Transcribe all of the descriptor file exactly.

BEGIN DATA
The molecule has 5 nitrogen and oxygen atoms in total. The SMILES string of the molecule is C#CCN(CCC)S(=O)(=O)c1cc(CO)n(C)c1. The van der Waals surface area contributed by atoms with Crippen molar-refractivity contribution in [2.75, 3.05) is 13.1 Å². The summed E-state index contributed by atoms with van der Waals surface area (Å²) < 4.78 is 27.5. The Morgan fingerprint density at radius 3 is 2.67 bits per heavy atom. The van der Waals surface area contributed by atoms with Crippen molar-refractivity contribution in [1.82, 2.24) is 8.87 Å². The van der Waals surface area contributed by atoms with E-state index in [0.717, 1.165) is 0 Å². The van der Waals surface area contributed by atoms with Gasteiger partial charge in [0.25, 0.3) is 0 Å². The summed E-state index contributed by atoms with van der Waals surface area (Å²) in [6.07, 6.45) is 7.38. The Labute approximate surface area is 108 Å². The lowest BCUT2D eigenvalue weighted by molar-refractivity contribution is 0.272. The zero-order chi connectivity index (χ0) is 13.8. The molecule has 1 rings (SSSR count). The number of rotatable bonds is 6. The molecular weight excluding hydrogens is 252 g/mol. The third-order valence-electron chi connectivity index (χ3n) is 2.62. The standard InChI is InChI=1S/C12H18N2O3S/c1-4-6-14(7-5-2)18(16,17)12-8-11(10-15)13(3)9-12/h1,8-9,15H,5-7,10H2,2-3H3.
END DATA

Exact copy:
The molecule has 5 nitrogen and oxygen atoms in total. The SMILES string of the molecule is C#CCN(CCC)S(=O)(=O)c1cc(CO)n(C)c1. The van der Waals surface area contributed by atoms with Crippen molar-refractivity contribution in [2.75, 3.05) is 13.1 Å². The summed E-state index contributed by atoms with van der Waals surface area (Å²) < 4.78 is 27.5. The Morgan fingerprint density at radius 3 is 2.67 bits per heavy atom. The van der Waals surface area contributed by atoms with Crippen molar-refractivity contribution in [1.82, 2.24) is 8.87 Å². The van der Waals surface area contributed by atoms with E-state index in [0.717, 1.165) is 0 Å². The van der Waals surface area contributed by atoms with Gasteiger partial charge in [0.25, 0.3) is 0 Å². The summed E-state index contributed by atoms with van der Waals surface area (Å²) in [6.07, 6.45) is 7.38. The Labute approximate surface area is 108 Å². The lowest BCUT2D eigenvalue weighted by molar-refractivity contribution is 0.272. The zero-order chi connectivity index (χ0) is 13.8. The molecule has 1 rings (SSSR count). The number of rotatable bonds is 6. The molecular weight excluding hydrogens is 252 g/mol. The third-order valence-electron chi connectivity index (χ3n) is 2.62. The standard InChI is InChI=1S/C12H18N2O3S/c1-4-6-14(7-5-2)18(16,17)12-8-11(10-15)13(3)9-12/h1,8-9,15H,5-7,10H2,2-3H3.